I have to leave the external solution in the hands of my doctors, trusting that they know what they are doing. Obviously, as I learned today, projecting negative thoughts and outcomes doesn’t help anything. Getting angry at the doctors or their staff when things don’t go as smoothly as I like, is not good either, and getting angry at the disease is just futile. I have to work on the inner solution of healing my mind, healing the emotional wounds and overcoming the mental stress.

In Monday’s post on The Healing Aspect of Emptiness, I quoted Lama Zopa Rinpoche from his book Ultimate Healing. In the first chapter, he writes,

To fully understand disease, we have to understand [the] inner cause, which is the actual cause of disease and which also creates the physical conditions for disease. As long as we ignore its inner cause, we have no real cure for disease .  . .

If the inner cause of a problem exists, the external conditions for the problem will also exist, because the inner cause creates them.”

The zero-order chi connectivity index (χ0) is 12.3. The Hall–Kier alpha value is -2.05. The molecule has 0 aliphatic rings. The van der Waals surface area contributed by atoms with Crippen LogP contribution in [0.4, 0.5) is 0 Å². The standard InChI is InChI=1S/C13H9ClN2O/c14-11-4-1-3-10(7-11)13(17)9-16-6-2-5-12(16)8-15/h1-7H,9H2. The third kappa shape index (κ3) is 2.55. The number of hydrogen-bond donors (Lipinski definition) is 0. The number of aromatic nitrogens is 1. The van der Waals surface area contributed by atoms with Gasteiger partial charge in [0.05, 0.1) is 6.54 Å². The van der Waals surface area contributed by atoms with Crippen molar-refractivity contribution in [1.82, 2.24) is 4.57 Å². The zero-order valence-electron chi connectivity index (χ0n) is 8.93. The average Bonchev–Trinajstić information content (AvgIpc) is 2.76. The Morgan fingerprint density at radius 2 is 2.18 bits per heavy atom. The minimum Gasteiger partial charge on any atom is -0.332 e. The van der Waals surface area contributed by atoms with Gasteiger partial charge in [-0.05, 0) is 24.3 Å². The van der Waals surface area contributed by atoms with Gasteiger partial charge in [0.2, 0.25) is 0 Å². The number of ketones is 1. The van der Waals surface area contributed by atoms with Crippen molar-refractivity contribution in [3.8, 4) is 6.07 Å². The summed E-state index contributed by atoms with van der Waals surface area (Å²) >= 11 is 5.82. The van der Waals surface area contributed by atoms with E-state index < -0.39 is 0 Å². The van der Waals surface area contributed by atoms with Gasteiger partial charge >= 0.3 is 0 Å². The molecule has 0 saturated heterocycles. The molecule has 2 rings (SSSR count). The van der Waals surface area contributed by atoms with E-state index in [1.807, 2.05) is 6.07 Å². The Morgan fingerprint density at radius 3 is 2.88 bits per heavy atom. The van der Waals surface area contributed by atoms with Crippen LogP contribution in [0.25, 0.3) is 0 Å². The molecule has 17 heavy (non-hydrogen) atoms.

This idea may be difficult to accept, but this is what Buddhism teaches. Personally, I am not convinced that every problem has an internal cause. Some things just happen. Wrong place, wrong time. I am willing to accept a certain amount of randomness. But I am convinced that the only way to truly change a problem or experience healing is to own a problem internally. Otherwise, we are just left with anger, resentment, and frustration, and those are not good healing agents. Not only that, but as Buddhism tell us, there is every possibility that without this inner work, we will experience the same sort of problem endlessly.